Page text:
Wednesday, June 17, 2015

Eric Powell's The Goon Artist's Edition

Regular Edition Cover

 Variant Cover

 Title Page

 Pages 2-3

Pages 4-5

With Eric Powell's The Goon, I was dealing with a little different style of art. Powell's art is very dense and textured. Since he fully paints the pages, there is a tonal quality that isn't in most comic book art. When designing this, I wanted to attempt to give the design pages the same look as his story pages. With the design, you never want to detract from the real focus of the book, which would be the story pages. I use a limited color palette to add variety, but not overwhelm. I tried to recreate the "wash" feel of his art. The book should have rhythm and feel continuous. The design pages shouldn't cause you to stop and think, "This looks out-of-place." 

Powell's art really is very amazing. He has an ability to go from slapstick to horror, and it all works. The light and shadows are used with the greatest of dramatic effect. The gray tones and layering of his art adds dimension and mass and certainly fits the storytelling. Good stuff!

Tuesday, June 16, 2015

Frank Miller's Daredevil Artifact Edition

 Title Page

 Pages 2-3

 Pages 4-5

Pages 6-7

It would be hard to design something related to Daredevil without incorporating the color red. So instead of fighting against it, I decided to embrace it. The color choices were actually closer to the CMYK process colors. The blue is close to cyan and the red is sorta close to magenta, but not really. I know that may not make a lot of sense to you, but to me it does. Sorry...  

I wanted to use circular design icons through out. It represents Daredevil's sensory perception, Bullseye's mask, braille, and without sounding too philosophical, the story ends up coming full circle. When using particular elements, there is always a fine balance between "enough" and "too much." Hopefully I didn't cross the line. I think it's entertaining to have a common design thread running through the book. I look at it as being a bonus.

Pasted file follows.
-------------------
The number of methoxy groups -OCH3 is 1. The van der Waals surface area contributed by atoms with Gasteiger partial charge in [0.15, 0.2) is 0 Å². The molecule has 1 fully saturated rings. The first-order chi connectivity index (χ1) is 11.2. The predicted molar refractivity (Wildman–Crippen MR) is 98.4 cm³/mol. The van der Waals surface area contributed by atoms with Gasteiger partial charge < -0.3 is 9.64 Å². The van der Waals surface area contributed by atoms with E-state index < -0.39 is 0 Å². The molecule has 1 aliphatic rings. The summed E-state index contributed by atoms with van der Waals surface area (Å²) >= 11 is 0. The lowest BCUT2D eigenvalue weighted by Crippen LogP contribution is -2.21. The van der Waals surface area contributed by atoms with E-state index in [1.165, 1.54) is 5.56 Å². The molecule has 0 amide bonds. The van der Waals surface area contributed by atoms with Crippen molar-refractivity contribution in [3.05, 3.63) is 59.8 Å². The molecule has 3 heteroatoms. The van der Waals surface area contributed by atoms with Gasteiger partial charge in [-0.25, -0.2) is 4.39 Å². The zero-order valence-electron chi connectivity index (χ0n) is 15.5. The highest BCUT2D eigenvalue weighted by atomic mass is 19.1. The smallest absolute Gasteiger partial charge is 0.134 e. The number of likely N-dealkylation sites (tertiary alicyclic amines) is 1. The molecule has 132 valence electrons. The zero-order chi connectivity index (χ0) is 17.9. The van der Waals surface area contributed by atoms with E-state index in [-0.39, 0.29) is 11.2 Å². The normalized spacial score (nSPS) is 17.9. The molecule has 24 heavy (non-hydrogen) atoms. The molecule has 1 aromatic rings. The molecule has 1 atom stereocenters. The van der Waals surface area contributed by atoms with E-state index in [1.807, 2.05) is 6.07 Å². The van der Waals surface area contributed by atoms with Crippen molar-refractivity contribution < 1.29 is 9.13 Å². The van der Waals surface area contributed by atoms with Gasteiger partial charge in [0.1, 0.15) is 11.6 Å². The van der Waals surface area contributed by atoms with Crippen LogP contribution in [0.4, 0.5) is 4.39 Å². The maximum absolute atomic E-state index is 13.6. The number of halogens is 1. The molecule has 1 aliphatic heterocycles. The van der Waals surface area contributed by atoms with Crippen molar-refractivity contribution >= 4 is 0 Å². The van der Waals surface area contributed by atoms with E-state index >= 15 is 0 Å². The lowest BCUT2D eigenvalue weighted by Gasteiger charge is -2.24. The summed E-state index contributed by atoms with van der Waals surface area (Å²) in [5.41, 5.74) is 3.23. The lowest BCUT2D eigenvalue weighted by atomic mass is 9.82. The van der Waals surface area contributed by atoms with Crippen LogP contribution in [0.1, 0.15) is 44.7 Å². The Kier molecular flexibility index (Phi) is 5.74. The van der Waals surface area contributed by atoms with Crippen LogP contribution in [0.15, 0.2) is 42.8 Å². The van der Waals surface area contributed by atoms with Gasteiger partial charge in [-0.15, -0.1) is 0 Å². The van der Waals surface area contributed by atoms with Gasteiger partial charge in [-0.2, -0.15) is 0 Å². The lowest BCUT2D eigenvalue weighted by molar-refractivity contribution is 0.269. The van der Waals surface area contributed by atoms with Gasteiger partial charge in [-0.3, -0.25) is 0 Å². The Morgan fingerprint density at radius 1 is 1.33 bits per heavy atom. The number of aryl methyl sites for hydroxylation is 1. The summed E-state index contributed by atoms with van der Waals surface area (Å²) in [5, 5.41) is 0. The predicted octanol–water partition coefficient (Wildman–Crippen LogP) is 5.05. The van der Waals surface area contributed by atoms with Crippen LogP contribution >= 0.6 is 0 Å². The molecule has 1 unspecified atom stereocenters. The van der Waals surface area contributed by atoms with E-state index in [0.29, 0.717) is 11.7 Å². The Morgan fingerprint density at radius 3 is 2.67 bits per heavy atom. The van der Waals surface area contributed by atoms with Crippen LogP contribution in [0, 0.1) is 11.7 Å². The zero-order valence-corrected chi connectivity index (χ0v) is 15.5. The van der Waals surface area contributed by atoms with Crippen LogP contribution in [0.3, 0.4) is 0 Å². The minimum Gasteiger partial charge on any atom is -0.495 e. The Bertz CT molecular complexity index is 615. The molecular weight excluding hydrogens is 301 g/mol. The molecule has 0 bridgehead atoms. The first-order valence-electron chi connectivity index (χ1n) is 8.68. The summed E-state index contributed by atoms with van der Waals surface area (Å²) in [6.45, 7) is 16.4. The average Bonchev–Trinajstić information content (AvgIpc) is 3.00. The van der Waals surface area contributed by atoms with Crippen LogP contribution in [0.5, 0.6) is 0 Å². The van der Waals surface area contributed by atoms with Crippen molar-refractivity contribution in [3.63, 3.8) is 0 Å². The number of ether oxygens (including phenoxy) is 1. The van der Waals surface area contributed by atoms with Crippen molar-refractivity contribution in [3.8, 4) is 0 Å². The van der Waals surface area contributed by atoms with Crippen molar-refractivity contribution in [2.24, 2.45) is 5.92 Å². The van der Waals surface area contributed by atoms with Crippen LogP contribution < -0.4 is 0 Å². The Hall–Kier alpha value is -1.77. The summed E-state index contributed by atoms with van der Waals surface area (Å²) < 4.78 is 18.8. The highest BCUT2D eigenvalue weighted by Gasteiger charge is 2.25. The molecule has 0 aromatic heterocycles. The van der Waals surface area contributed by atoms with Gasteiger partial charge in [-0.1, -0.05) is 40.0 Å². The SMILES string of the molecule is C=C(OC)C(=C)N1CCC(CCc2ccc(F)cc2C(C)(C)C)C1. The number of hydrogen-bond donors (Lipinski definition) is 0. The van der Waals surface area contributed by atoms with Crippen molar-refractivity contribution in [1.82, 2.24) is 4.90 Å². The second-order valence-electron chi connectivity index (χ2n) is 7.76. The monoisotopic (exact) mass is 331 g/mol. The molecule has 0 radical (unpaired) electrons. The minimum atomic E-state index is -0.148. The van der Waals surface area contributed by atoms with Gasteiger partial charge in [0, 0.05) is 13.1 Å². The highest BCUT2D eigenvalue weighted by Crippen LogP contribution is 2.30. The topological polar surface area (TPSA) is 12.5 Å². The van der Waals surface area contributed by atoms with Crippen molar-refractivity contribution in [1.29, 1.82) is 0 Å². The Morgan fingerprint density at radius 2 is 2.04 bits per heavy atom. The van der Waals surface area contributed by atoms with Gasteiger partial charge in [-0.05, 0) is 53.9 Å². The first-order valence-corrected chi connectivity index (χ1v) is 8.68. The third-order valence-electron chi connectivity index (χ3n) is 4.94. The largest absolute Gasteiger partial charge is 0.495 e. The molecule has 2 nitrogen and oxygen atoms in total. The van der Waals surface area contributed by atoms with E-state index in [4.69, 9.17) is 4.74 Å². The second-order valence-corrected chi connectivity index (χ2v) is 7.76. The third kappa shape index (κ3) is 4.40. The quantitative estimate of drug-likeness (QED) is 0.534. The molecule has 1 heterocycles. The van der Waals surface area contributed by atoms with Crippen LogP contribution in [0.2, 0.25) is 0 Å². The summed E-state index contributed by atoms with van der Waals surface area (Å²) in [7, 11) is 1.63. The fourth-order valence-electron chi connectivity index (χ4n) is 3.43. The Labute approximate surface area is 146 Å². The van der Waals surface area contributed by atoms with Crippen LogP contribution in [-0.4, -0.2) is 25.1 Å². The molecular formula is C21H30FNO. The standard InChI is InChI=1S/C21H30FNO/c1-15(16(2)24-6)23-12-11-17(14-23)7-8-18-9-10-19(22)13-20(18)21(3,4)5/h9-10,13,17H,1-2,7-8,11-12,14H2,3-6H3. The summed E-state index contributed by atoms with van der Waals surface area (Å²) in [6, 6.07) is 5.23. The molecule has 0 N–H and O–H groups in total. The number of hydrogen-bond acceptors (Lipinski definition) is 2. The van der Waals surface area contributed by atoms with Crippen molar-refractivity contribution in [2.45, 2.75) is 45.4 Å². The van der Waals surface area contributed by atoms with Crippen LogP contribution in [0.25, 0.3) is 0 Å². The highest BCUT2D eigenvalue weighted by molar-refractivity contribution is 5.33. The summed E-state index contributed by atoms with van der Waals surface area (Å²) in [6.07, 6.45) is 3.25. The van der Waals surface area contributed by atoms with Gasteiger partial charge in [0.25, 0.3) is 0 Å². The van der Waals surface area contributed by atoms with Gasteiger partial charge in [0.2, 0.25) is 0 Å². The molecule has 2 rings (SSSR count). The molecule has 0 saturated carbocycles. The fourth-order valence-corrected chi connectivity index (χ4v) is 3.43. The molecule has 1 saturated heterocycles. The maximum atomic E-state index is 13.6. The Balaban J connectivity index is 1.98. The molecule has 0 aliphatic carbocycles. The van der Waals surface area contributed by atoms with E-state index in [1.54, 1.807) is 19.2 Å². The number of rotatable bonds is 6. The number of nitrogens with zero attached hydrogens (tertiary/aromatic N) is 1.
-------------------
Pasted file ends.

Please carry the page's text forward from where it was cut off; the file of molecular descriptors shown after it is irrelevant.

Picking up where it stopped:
Even though the title of the book is Daredevil the character of Elektra is almost more prominent. I wanted to make sure that she was represented in an appropriate amount of space too. I also attempted to balance the red and the blue, wanting each to be both primary and secondary.

Saturday, June 13, 2015

Don Rosa's Scrooge McDuck Artist's Edition

 Cover Regular Edition

 Cover Variant Edition

 Title Page

 Table of Contents Spread

Chapter Break

This was my first ever project working with a Disney property (not including Marvel). It was really a fulfillment of a childhood dream. I'm sure most people have that special place in their heart for the Disney characters. I don't think you ever get to the point (if you are being honest), where you outgrow Disney. Even though it seems like the art and stories are aimed at children, there is certainly a lot of appeal for adults. This was the direction Don Rosa was going for when he created the back story for Scrooge McDuck. With the stories in this volume we not only discover the history of Scrooge, but it's also conveniently wrapped around the history of the US. Along the way Scrooge also encounters both fictitious and real-life legends. The journey is both fun, and educational!

My approach in designing this book was to embrace the artwork of Rosa and to elevate and isolate it. Because Rosa uses silhouettes quite frequently in his storytelling, I wanted to make use of that in some of the design work. I also tried to pick and choose images that were representational of each of the individual chapters. I picked blue and orange... because I like that color combination. Design doesn't really have to be complicated or overdone, in this case it can be pleasant and fun.